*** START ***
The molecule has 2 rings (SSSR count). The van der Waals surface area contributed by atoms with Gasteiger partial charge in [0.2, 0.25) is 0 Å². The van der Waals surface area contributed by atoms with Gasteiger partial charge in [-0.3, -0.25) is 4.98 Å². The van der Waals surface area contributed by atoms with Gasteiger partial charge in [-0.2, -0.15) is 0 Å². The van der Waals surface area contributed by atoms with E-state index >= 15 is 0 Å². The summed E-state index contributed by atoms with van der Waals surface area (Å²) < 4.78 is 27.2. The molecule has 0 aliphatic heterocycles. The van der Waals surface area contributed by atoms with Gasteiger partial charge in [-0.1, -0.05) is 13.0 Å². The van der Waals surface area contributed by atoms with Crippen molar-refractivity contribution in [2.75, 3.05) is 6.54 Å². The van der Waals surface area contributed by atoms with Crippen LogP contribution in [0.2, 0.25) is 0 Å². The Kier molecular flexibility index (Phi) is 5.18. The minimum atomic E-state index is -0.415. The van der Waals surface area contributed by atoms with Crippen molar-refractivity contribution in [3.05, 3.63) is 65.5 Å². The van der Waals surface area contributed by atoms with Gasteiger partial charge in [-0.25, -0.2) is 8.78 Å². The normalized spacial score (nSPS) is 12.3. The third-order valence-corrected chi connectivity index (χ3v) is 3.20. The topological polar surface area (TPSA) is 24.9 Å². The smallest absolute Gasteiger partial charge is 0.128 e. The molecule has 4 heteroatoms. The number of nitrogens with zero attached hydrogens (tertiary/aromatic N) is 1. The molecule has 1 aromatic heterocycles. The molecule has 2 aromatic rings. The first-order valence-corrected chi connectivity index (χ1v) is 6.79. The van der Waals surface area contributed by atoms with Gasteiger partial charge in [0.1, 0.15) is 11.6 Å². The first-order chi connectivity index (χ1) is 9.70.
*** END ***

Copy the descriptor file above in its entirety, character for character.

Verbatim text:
The molecule has 2 rings (SSSR count). The van der Waals surface area contributed by atoms with Gasteiger partial charge in [0.2, 0.25) is 0 Å². The van der Waals surface area contributed by atoms with Gasteiger partial charge in [-0.3, -0.25) is 4.98 Å². The van der Waals surface area contributed by atoms with Gasteiger partial charge in [-0.2, -0.15) is 0 Å². The van der Waals surface area contributed by atoms with E-state index >= 15 is 0 Å². The summed E-state index contributed by atoms with van der Waals surface area (Å²) < 4.78 is 27.2. The molecule has 0 aliphatic heterocycles. The van der Waals surface area contributed by atoms with Gasteiger partial charge in [-0.1, -0.05) is 13.0 Å². The van der Waals surface area contributed by atoms with Crippen molar-refractivity contribution in [2.75, 3.05) is 6.54 Å². The van der Waals surface area contributed by atoms with Crippen LogP contribution in [0.2, 0.25) is 0 Å². The Kier molecular flexibility index (Phi) is 5.18. The minimum atomic E-state index is -0.415. The van der Waals surface area contributed by atoms with Crippen molar-refractivity contribution in [3.05, 3.63) is 65.5 Å². The van der Waals surface area contributed by atoms with Gasteiger partial charge in [-0.25, -0.2) is 8.78 Å². The normalized spacial score (nSPS) is 12.3. The third-order valence-corrected chi connectivity index (χ3v) is 3.20. The topological polar surface area (TPSA) is 24.9 Å². The smallest absolute Gasteiger partial charge is 0.128 e. The molecule has 4 heteroatoms. The number of nitrogens with zero attached hydrogens (tertiary/aromatic N) is 1. The molecule has 1 aromatic heterocycles. The molecule has 2 aromatic rings. The first-order valence-corrected chi connectivity index (χ1v) is 6.79. The van der Waals surface area contributed by atoms with Gasteiger partial charge in [0.1, 0.15) is 11.6 Å². The first-order chi connectivity index (χ1) is 9.70.